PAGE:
10 People who died at age 53

I discovered this (to me) interesting info here
19,366 days old - Jerry Garcia
19,378 days old - Maurice Gibb
19,459 days old - Babe Ruth
19,497 days old - Spike Jones
19,511 days old - Jack Wild
19,541 days old - Peter Tchaikovsky
19,592 days old - Jim Henson
19,644 days old - John Denver
19,647 days old - Maria Callas
19,675 days old - René Descartes

10 biggest employers worldwide


The world's largest employers, 2012
EmployerEmployeesHeadquarters
United States Department of Defense3.2 million (including civilians) United States
People's Liberation Army2.3 million (not including civilians) People's Republic of China
Walmart2.1 million United States
McDonald's1.9 million (including franchises) United States
National Health Service1.7 million United Kingdom
China National Petroleum Corporation1.6 million People's Republic of China
State Grid Corporation of China1.5 million People's Republic of China
Indian Railways1.4 million India
Indian Armed Forces1.9 million India
Hon Hai Precision Industry (Foxconn)1.2 million Taiwan
I found this on Wikipedia

Trafficked Nepalis in India

This is from Global Prayer Digest here.
The diminutive 62-year-old Anuradha Koirala recounted tales of horror to a transfixed audience of socialites in Kolkata, India. Koirala was awarded the CNN Hero of the year in 2010 for her work in rescuing sex trafficking victims. As the chairperson of Maiti Nepal, a non-governmental organization (NGO) that has rescued over 18,000 women from sexual slavery and exploitation, she recounted the plight of many of Nepal’s women and children. Of the 600,000 to 800,000 people trafficked every year globally, 70 percent are women and children. It is estimated that 150,000 of these cases are in South Asia, and Nepal accounts for most of them. Koirala estimates there are currently 150,000-400,000 Nepali girls and women in Indian brothels.
One short-lived Nepal government after another has been either unwilling or unable to address this abuse. It has been up to NGOs to intervene.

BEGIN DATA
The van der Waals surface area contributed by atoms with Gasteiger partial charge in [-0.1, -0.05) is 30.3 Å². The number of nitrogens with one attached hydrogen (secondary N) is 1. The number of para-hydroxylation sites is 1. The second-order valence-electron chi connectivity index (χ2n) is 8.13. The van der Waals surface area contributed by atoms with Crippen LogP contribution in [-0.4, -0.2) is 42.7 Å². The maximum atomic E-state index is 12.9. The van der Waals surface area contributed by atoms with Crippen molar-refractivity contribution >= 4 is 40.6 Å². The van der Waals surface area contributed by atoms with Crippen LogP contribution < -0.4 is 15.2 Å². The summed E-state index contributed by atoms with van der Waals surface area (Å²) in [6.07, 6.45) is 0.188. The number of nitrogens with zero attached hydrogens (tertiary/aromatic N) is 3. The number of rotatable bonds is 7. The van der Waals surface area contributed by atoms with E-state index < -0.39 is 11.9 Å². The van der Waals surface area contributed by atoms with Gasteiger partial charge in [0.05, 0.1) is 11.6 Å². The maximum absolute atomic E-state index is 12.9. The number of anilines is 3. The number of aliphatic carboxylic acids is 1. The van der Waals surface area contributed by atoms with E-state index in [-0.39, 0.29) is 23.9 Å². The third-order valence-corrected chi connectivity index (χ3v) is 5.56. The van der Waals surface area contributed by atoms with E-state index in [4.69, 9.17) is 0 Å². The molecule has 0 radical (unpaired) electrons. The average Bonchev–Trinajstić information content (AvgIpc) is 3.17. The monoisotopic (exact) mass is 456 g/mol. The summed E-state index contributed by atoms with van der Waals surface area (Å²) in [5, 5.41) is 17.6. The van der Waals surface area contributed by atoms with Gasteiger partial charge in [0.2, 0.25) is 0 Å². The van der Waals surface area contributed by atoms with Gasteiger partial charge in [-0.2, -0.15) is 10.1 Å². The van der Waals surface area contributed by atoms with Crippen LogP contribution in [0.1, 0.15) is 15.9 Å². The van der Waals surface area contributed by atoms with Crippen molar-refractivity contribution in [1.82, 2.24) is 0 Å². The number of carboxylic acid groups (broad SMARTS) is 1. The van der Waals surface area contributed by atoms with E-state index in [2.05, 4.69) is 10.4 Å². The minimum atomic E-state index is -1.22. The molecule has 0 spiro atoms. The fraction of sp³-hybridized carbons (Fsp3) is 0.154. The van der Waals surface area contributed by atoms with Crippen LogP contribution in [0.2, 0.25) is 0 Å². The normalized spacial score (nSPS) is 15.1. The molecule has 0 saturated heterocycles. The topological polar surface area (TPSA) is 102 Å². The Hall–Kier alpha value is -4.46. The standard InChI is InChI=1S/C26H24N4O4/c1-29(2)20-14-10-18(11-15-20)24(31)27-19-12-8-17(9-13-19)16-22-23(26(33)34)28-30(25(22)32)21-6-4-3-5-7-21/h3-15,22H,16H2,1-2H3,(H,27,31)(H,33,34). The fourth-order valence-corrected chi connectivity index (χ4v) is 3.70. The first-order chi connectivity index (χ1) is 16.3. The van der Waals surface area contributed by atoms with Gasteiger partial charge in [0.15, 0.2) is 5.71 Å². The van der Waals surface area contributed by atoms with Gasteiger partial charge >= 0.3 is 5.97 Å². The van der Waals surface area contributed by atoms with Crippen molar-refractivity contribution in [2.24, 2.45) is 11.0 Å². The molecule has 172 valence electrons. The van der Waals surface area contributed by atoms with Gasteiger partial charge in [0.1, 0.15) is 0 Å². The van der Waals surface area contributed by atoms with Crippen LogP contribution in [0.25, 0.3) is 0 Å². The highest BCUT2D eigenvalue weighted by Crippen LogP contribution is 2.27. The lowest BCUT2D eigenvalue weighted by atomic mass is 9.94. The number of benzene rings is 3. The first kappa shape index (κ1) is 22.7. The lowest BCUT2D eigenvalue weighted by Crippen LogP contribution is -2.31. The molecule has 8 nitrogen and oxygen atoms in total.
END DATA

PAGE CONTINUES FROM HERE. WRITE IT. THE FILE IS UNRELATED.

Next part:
Charimaya Tamang was the recipient of the U.S. government’s 2011 “Hero Acting to End Modern-Day Slavery Award.” She is herself a survivor of repeated rape and torture, but she was rescued in a raid on a Mumbai brothel. In 2000 Charimaya and 14 other survivors founded Shakti Samuke, an anti-trafficking NGO. Today they run safe houses for rescued sex trafficking victims and conduct awareness and intervention programs in 10 of Nepal’s most vulnerable districts.

Minimalist Book Covers


Unusual words 02 Paltering

Paltering refers to talking or acting insincerely or misleadingly.


In Dickens' Tale of Two Cities there is a place where he says
The man slept on, indifferent to showers of hail and intervals of brightness, to sunshine on his face and shadow, to the paltering lumps of dull ice on his body and the diamonds into which the sun changed them, until the sun was low in the west, and the sky was glowing.


In Shakespeare's Antony and Cleopatra, Antony says at one point
Now I must To the young man send humble treaties, dodge And palter in the shifts of lowness, who With half the bulk o' th' world play'd as I pleas'd, Making and marring fortunes.


I came across the word in a translation of Albert Camus' work The Plague (Page 11 in the Penguin edition).

Preaching Ephesians

We finished our studies in Ephesians last Sunday morning. This is the second time in my ministry here that I have tackled the book. I started this time about a year ago and I have  preached 33 sermons altogether. I broke off last summer and over Christmas and new year. We spent quite some time in the final chapter. I preached 11 sermons from it. This contrasts with Chapter 3 which I did in two bites. Thus the most verses dealt with in one sermon was 13 (3:1-13, 5:22-34) and the least half a verse (6:14b, 17a, 17b). It was typical for me to deal with between 3 and 8 verses. It's a great book full of doctrinal and practical matters from election to Christian warfare. It's been a blessing to preach it and, hopefully, to hear it.

Pray for El Salvador

10 Rare Beatles Tracks

1. Thank you girl
2. Cry for a shadow
3. Komm, Gib me deine Hand
4. I'll follow the sun (1963 BBC session)
5. Yes it is
6. Rain
7. Flying
8. The Inner Light
9. It's all too much
10. All together now

Moon names

I hardly notice the phases of the moon. Some cultures have been so aware of the moon as it changes that they have given names to them. For example the Celts had

January: Quiet Moon
February: Moon of Ice
March: Moon of Winds
April: Growing Moon
May: Bright Moon
June: Moon of Horses
July: Moon of Claiming
August: Dispute Moon
September: Singing Moon
October: Harvest Moon
November: Dark Moon
December: Cold Moon

Down with the kids

George Whitefield records a PS in one of his letters the persecution he received when he first preached in the fields:
I cannot help adding that several little boys and girls, who were fond of sitting around me on the pulpit while I preached and handed me people’s notes though they were ofte pelted with eggs and dirt, thrown at me – never once gave way; but on the contrary, every time I was struck, turned up their little weeping eyes, and seemed to wish they could receive the blows for me. God make them, in their growing years, great and living martyrs for him who, out of the mouths of babes and sucklings, perfects praise.

Unusual words 01 Precipitancy


Precipitancy refers to an action or thought marked by impulsiveness or rash haste.